The Afternoon Slump
You need something—a candy bar, a caffeine IV, just one blessed minute to close your eyes. Hey, are you awake? “The midafternoon slump is actually a true physiological event,” says Edlund. “During this time of day, your core body temperature plateaus, which can bring on sleepiness.” And if you slept poorly the night before, you’ll probably notice a more significant slump the next day. This is also the time when your cortisol level drops, and along with it possibly your mood, energy, focus, and motivation, says Jonny Bowden, Ph.D., a holistic nutritionist in Woodland Hills, California. Luckily, there are easy ways to snap out of it (that don’t involve curling up under your desk).
Boost flagging get-up-and-go with light, activity, and well-timed snacks. These all send your body cues that help set and reset your internal clock. (Experts call such cues zeitgeber, from the German word for “time giver.”)
Whip out a purse energizer. Dab on an alertness-boosting product, such as Aveeno’s Smart Essentials Anti-Fatigue Eye Treatment ($12, drugstore.com), which comes in a tiny stick with a metal ball top that can be rolled under the eyes for a magical cooling effect. Or, for an instant spa treatment, spritz on Citrus Purifying Mist from Jurlique ($21, jurlique.com).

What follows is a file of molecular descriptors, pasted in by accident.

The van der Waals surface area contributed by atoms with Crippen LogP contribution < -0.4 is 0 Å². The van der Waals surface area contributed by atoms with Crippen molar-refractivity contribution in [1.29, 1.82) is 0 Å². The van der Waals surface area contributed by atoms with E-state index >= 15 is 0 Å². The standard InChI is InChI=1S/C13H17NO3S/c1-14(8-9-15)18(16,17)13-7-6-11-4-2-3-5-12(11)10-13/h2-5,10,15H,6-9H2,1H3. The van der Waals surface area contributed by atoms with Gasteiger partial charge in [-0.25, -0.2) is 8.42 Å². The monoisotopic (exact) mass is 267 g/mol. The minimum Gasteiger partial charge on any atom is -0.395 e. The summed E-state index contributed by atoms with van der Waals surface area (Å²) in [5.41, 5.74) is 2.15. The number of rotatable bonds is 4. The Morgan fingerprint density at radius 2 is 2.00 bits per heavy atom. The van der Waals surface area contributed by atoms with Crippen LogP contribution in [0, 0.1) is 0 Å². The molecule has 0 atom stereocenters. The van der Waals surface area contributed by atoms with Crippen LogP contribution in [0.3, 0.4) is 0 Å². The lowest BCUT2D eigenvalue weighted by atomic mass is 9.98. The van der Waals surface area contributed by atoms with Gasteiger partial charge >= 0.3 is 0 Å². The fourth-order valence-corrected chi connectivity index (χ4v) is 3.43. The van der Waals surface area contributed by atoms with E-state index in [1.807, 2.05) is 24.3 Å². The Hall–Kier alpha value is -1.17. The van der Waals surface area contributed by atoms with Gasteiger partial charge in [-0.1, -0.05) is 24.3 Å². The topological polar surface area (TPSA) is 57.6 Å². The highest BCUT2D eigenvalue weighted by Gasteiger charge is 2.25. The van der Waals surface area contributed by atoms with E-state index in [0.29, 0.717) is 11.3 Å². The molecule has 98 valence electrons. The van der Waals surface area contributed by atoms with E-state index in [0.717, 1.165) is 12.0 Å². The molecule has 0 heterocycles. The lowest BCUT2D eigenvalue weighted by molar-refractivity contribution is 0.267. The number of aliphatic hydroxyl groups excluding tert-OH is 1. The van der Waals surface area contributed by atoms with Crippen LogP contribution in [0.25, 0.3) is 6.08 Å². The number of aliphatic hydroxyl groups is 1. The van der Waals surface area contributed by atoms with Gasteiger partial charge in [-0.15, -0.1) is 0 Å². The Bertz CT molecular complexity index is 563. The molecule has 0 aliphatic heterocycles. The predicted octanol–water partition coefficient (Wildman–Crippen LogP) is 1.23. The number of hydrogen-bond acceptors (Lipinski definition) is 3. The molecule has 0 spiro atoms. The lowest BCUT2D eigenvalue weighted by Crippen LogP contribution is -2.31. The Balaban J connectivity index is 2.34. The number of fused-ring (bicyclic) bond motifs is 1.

Move (just a little). You knew it was coming: the part where you need to stand up and walk around. Stay with us—a little physical activity really does give the mind a jolt. “Movement requires a lot more alertness than sitting,” says Edlund. “You stimulate your whole brain by asking it to sort through all kinds of visual and sensory cues.” A 10-minute walk can increase your energy for up to two hours, according to research from California State University at Long Beach.
Stay awake in a deadly meeting. It’s a cruel reality that you’re often stuck at a conference table during this low period. Here’s how to maintain consciousness.
Focus: “Curiosity is known to be tremendously energizing,” says Borysenko,“so give your brain something to engage with.” Imagine that you’re listening to the most fascinating subject. Take notes. Ask questions. Presto—not only are you not asleep but you’re also the most dynamic person at the table! (Maybe you’ll get promoted and you won’t have to sit in these meetings anymore.)
Drink ice water: Cold H2O might aid in keeping you awake by setting off pain triggers, according to researchers at the University of Chicago.
Don’t stifle that yawn: Yawning may help you stay alert because it can lower brain temperature, which promotes mental efficiency, says Andrew C. Gallup, a postdoctoral research associate in ecology and evolutionary biology at Princeton University.